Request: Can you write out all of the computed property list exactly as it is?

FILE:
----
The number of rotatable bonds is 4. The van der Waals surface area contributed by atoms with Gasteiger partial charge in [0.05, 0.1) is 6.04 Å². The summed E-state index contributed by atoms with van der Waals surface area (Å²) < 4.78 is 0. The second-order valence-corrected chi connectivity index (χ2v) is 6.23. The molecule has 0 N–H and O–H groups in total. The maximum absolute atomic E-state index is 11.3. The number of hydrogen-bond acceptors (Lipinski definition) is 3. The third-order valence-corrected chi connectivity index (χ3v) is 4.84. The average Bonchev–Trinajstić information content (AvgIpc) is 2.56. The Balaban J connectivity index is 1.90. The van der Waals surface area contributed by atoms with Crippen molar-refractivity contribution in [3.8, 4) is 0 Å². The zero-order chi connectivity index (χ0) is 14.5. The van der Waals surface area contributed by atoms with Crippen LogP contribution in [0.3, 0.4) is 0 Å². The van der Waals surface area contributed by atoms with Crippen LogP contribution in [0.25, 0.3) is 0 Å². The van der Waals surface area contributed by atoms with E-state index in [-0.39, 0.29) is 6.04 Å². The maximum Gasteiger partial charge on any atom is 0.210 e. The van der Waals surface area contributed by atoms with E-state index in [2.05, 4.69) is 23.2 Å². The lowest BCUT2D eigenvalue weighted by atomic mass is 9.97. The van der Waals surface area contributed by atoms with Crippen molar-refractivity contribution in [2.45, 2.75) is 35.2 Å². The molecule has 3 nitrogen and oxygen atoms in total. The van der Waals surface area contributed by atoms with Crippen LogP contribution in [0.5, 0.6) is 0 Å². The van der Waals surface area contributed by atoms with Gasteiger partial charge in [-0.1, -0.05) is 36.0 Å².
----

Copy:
The number of rotatable bonds is 4. The van der Waals surface area contributed by atoms with Gasteiger partial charge in [0.05, 0.1) is 6.04 Å². The summed E-state index contributed by atoms with van der Waals surface area (Å²) < 4.78 is 0. The second-order valence-corrected chi connectivity index (χ2v) is 6.23. The molecule has 0 N–H and O–H groups in total. The maximum absolute atomic E-state index is 11.3. The number of hydrogen-bond acceptors (Lipinski definition) is 3. The third-order valence-corrected chi connectivity index (χ3v) is 4.84. The average Bonchev–Trinajstić information content (AvgIpc) is 2.56. The Balaban J connectivity index is 1.90. The van der Waals surface area contributed by atoms with Crippen molar-refractivity contribution in [3.8, 4) is 0 Å². The zero-order chi connectivity index (χ0) is 14.5. The van der Waals surface area contributed by atoms with Crippen LogP contribution in [0.3, 0.4) is 0 Å². The van der Waals surface area contributed by atoms with Crippen LogP contribution in [0.25, 0.3) is 0 Å². The van der Waals surface area contributed by atoms with E-state index in [-0.39, 0.29) is 6.04 Å². The maximum Gasteiger partial charge on any atom is 0.210 e. The van der Waals surface area contributed by atoms with E-state index in [2.05, 4.69) is 23.2 Å². The lowest BCUT2D eigenvalue weighted by atomic mass is 9.97. The van der Waals surface area contributed by atoms with Crippen molar-refractivity contribution in [2.45, 2.75) is 35.2 Å². The molecule has 3 nitrogen and oxygen atoms in total. The van der Waals surface area contributed by atoms with Crippen LogP contribution in [0.5, 0.6) is 0 Å². The van der Waals surface area contributed by atoms with Gasteiger partial charge in [-0.1, -0.05) is 36.0 Å².